Who Is Chloe Zhao, the First Asian Woman to Win Oscars’ Best Director?
Apr 26, 2021   •   Meryl Medel
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Apr 26, 2021   •   Meryl Medel
Earlier today, director and screenwriter Chloé Zhao was declared Best Director for her feature film Nomadland at the 93rd Academy Awards. After Korean film Parasite’s sweep in the previous season, this Asian representation is yet another much-welcomed mark in the history of the Oscars — and we’re extra happy that we’ve got Asian female representation this time! Here are some fast facts to get to know Nomadland’s Chloé Zhao and her works.
Zhao is one of only seven women to have been nominated under the Best Director category. Before 2021, only five other women were nominated: Lina Wertmüller (Seven Beauties, 1976), Jane Campion (The Piano, 1993), Sofia Coppola (Lost in Translation, 2003), Kathryn Bigelow (The Hurt Locker, 2009), and Greta Gerwig (Lady Bird, 2017). The sixth is this year’s fellow nominee Emerald Fennell (Promising Young Woman, 2020).
She is also the first-ever Asian woman to be nominated — and the first to win. The win is all the more historic because Zhao is also the only other woman to win the Best Director award after Kathryn Bigelow’s win in 2009.
She was born as Zhao Ting, the daughter of Zhao Yuji, a top executive in China involved in real-estate development and equity investment. In an interview with Vogue, she described herself as “a rebellious teen, lazy at school” who liked watching movies, drawing manga, and writing fanfiction (anyone relate?!).
She shared that she felt constricted by “an ancient culture where I was expected to be a certain way” and she “wanted to be where Michael Jackson was.” And she actually did just that.
When she was fifteen, Zhao attended a boarding school in the UK, even though she didn’t even know how to speak English. Despite being surrounded by Western culture in England, Zhao still found herself drawn to the U.S. She eventually moved to Massachusetts to study politics — then to New York, where she took up film production.
When she decided to make her first feature film, she headed straight to the countryside and immersed herself in South Dakota’s Pine Ridge Indian Reservation. “I wanted to strip away all the identities I’d built up,” she told Vogue, “to go somewhere where nobody knew who I was so I could figure out who I am. When you get carried away by life in China or New York, you stop being sure whether you’re living the life you want to live or just the life you stumbled into.”
Aside from winning several awards at this year’s Oscars, Zhao also swept the rest of the film award ceremonies, winning Best Director at the Golden Globes, the Critics’ Choice Awards, the BAFTA Film Awards, and the Directors Guild of America awards.
For Nomadland, she was also given the Golden Lion award at the 2020 Venice Film Festival, where the film premiered.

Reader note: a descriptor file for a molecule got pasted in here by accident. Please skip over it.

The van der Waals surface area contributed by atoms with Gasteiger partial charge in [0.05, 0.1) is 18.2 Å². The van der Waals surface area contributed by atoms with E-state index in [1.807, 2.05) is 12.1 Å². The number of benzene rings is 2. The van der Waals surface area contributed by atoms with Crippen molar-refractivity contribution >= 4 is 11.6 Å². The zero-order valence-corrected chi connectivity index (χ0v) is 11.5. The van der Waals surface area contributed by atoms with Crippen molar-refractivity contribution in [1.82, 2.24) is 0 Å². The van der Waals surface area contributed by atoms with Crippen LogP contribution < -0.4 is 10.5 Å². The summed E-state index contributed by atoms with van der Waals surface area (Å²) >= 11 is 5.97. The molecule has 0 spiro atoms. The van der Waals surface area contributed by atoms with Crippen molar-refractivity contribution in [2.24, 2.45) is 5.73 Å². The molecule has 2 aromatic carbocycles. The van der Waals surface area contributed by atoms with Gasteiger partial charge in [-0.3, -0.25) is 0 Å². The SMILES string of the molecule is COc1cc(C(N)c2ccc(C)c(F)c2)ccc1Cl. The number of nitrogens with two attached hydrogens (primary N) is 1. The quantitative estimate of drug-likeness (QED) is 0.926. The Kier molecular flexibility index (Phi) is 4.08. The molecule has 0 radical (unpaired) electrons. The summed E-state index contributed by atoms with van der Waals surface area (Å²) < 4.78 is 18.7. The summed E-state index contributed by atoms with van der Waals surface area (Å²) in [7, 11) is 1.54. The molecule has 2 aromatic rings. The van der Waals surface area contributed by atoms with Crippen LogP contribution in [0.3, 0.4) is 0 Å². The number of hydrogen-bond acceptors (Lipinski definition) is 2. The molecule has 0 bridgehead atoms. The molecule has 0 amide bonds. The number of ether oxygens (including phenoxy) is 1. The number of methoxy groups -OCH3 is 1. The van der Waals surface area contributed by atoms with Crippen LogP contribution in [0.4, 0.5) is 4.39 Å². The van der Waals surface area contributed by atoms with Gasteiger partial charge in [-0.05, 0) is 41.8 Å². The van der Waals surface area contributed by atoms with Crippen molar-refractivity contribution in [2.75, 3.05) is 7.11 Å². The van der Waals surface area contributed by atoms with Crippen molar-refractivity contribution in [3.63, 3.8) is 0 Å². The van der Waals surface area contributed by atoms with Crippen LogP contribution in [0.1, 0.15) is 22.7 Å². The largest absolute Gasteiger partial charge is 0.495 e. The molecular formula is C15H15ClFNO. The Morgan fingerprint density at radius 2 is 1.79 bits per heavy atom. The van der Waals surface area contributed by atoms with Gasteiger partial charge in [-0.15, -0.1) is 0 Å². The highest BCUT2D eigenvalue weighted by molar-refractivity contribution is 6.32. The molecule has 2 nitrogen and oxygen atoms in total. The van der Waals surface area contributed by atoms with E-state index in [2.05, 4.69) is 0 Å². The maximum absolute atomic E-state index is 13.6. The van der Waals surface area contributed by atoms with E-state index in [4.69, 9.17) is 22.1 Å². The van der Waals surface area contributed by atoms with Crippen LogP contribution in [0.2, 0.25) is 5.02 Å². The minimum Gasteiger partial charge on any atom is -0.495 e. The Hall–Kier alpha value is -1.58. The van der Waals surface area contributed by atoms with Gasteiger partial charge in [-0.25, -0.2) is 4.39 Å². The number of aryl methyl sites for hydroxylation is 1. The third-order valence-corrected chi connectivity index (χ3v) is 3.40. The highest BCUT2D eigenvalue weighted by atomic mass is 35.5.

Interestingly enough, her list of awards and nominations is significantly longer than her filmography. As of writing, she only has three feature films and four short films released, and one film set for release this year.
Filmed in the Pine Ridge Indian Reservation in South Dakota, Zhao’s directorial debut explores the relationship and bond between a Lakota Sioux brother and sister pair. They are the children of a father who had more than two dozen children with 9 women. For those who aren’t familiar, the Lakota Sioux are a Native American tribe populating North and South Dakota.
Songs My Brother Taught Me received positive reviews, with many praising how it depicted the lives of the youth on the reservation.
Zhao’s second film is all about a young cowboy Brady Blackburn, who lives in the Pine Ridge Reservation. Brady used to be a rising rodeo star, but after he suffered a near-fatal head injury from an accident, he became prone to seizures and was advised away from riding. The film follows Brady as he struggles to hold onto his life as a rodeo rider and search for his new identity after the accident.
Like her debut film, The Rider received critical acclaim. Even former US President Barack Obama included it in his favorite films of 2018.
The 93rd Academy Awards’ Best Picture, Nomadland is based on a 2017 nonfiction book of the same name by Jessica Bruder. The film follows the story of a woman who lost her husband, her job, and everything in the Great Recession and started living as a van-dwelling modern-day nomad journeying through the American west.
The film received critical acclaim and several accolades for its direction, screenplay, and editing. Frances McDormand, who played the van-dwelling nomad, also received equal praise and won the Best Actress award at the Oscars, which marks the film as the recipient of three Oscars this year.
In her first foray in blockbuster movies, Zhao is taking the helm with Marvel Cinematic Universe’s Eternals. The film is based on a group of superheroes of the Eternal race, who reunite to protect the Earth after hiding for thousands of years. Zhao would be leading an ensemble cast composed of actors like Angelina Jolie, Richard Madden, Kumail Nanjiani, Salma Hayek, and more. The film is set to be released on November 5, 2021.
With her new Oscar win, Zhao becomes the first Academy Award winner for Best Director to helm a Marvel project.
Have you seen any of Chloe Zhao’s works? Share your thoughts with us!
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